CHEYENNE – The National Weather Service reports a cold front coming in this weekend bringing with it the chance of snow.
After the high winds blowing through eastern Wyoming and western Nebraska, meteorologists at the NWS station in Cheyenne expect a warm weekend with highs in the mid 60s. The NWS expects a sky favorable to precipitation. A cold front moving through the region in the coming weekend is expected to bring with it rain, snow in higher elevations and nightly lows below freezing through at least Wednesday.
Recent rain has brought an end to the high-risk fire season as attention turns to the coming winter and the snow it will bring. While it’s difficult for NWS to say exactly how much snow will fall this weekend, meteorologists are predicting much cooler weather than what the region has seen so far this fall.
The coming winter looks to average in both temperatures and precipitation for eastern Wyoming and the Nebraska panhandle. Meteorologists say residents can expect highs in the mid to upper 30s in December and January and slightly warmer weather with highs around 40 degrees in February. The lows for all three months are expected to be below 20 with the normal occasional swing much higher or lower than the expected average.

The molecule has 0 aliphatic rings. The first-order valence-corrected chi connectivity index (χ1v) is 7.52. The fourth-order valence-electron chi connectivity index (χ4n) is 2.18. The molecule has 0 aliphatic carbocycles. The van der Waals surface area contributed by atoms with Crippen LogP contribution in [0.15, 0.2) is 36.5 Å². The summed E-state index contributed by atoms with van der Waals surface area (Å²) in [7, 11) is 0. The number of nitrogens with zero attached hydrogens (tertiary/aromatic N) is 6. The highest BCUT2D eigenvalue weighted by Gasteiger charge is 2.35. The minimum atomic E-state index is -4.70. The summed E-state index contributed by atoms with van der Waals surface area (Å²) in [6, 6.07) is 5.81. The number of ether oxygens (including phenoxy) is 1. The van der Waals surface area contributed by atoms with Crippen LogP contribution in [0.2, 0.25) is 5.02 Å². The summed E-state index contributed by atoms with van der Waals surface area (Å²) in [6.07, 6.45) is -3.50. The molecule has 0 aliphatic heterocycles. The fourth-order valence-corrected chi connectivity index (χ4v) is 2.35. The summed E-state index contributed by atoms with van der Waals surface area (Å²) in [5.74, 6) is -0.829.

Precipitation is also expected to be normal this winter with averages of eight and a half inches of expected snowfall in December, seven inches in January and seven and a half inches in February.
Meteorologists in Cheyenne expect drought conditions to remain the same, with little relief heading this way and even possibly worsening in the coming winter. Frozen soil creates difficulties for absorbing melted snow into the ground, and with temperatures expected to stay the same as they have been for recent years, there is little hope of drought relief.
Going south into Colorado, the South Central Plains, Oklahoma and over to the southeast and southwest, the NWS expects temperatures to be higher than the yearly average. Areas north of Wyoming into South Dakota, North Dakota and Montana are expected to experience slightly lower temperatures than normal with the chance of higher precipitation. Meteorologists expect the same for the Northwest region of the country, including Washington, Oregon and Idaho. The eastern United States from Missouri up the Ohio Valley and over to New England are expected to experience above average amounts of precipitation this winter from December to February.